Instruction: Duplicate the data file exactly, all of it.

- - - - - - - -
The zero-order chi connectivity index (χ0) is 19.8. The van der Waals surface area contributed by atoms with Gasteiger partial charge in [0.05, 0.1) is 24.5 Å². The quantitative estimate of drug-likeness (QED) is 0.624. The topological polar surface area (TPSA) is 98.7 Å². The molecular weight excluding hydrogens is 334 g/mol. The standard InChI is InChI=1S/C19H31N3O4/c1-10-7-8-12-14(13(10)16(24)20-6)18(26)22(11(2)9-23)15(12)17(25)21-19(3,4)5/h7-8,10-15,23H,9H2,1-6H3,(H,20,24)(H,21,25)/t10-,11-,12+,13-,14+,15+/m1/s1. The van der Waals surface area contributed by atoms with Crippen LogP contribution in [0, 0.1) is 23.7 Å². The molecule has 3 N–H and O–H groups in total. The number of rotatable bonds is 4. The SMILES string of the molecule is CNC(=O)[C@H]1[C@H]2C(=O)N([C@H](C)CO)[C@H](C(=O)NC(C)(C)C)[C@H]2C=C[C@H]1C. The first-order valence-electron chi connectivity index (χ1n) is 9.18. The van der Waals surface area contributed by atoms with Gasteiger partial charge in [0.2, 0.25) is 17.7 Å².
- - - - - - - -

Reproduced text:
The zero-order chi connectivity index (χ0) is 19.8. The van der Waals surface area contributed by atoms with Gasteiger partial charge in [0.05, 0.1) is 24.5 Å². The quantitative estimate of drug-likeness (QED) is 0.624. The topological polar surface area (TPSA) is 98.7 Å². The molecular weight excluding hydrogens is 334 g/mol. The standard InChI is InChI=1S/C19H31N3O4/c1-10-7-8-12-14(13(10)16(24)20-6)18(26)22(11(2)9-23)15(12)17(25)21-19(3,4)5/h7-8,10-15,23H,9H2,1-6H3,(H,20,24)(H,21,25)/t10-,11-,12+,13-,14+,15+/m1/s1. The van der Waals surface area contributed by atoms with Crippen LogP contribution in [0, 0.1) is 23.7 Å². The molecule has 3 N–H and O–H groups in total. The number of rotatable bonds is 4. The SMILES string of the molecule is CNC(=O)[C@H]1[C@H]2C(=O)N([C@H](C)CO)[C@H](C(=O)NC(C)(C)C)[C@H]2C=C[C@H]1C. The first-order valence-electron chi connectivity index (χ1n) is 9.18. The van der Waals surface area contributed by atoms with Gasteiger partial charge in [0.2, 0.25) is 17.7 Å².